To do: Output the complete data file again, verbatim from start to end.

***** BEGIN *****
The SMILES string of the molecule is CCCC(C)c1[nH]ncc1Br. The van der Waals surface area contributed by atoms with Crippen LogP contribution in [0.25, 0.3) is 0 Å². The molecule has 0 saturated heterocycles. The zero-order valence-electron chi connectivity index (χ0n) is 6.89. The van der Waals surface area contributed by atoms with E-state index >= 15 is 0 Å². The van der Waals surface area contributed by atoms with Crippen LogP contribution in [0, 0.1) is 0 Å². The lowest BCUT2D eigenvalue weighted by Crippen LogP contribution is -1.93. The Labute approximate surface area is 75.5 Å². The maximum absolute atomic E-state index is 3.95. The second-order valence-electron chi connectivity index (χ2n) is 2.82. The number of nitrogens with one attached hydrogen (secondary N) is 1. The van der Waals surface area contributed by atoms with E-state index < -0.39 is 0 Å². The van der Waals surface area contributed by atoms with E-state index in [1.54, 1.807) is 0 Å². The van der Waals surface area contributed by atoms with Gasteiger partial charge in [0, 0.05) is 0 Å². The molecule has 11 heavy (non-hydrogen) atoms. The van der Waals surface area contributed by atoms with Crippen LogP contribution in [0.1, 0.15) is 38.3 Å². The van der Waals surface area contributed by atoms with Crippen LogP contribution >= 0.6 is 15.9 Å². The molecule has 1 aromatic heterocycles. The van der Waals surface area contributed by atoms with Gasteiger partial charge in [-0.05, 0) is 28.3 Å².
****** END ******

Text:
The SMILES string of the molecule is CCCC(C)c1[nH]ncc1Br. The van der Waals surface area contributed by atoms with Crippen LogP contribution in [0.25, 0.3) is 0 Å². The molecule has 0 saturated heterocycles. The zero-order valence-electron chi connectivity index (χ0n) is 6.89. The van der Waals surface area contributed by atoms with E-state index >= 15 is 0 Å². The van der Waals surface area contributed by atoms with Crippen LogP contribution in [0, 0.1) is 0 Å². The lowest BCUT2D eigenvalue weighted by Crippen LogP contribution is -1.93. The Labute approximate surface area is 75.5 Å². The maximum absolute atomic E-state index is 3.95. The second-order valence-electron chi connectivity index (χ2n) is 2.82. The number of nitrogens with one attached hydrogen (secondary N) is 1. The van der Waals surface area contributed by atoms with E-state index < -0.39 is 0 Å². The van der Waals surface area contributed by atoms with E-state index in [1.54, 1.807) is 0 Å². The van der Waals surface area contributed by atoms with Gasteiger partial charge in [0, 0.05) is 0 Å². The molecule has 11 heavy (non-hydrogen) atoms. The van der Waals surface area contributed by atoms with Crippen LogP contribution in [0.1, 0.15) is 38.3 Å². The van der Waals surface area contributed by atoms with Crippen LogP contribution >= 0.6 is 15.9 Å². The molecule has 1 aromatic heterocycles. The van der Waals surface area contributed by atoms with Gasteiger partial charge in [-0.05, 0) is 28.3 Å².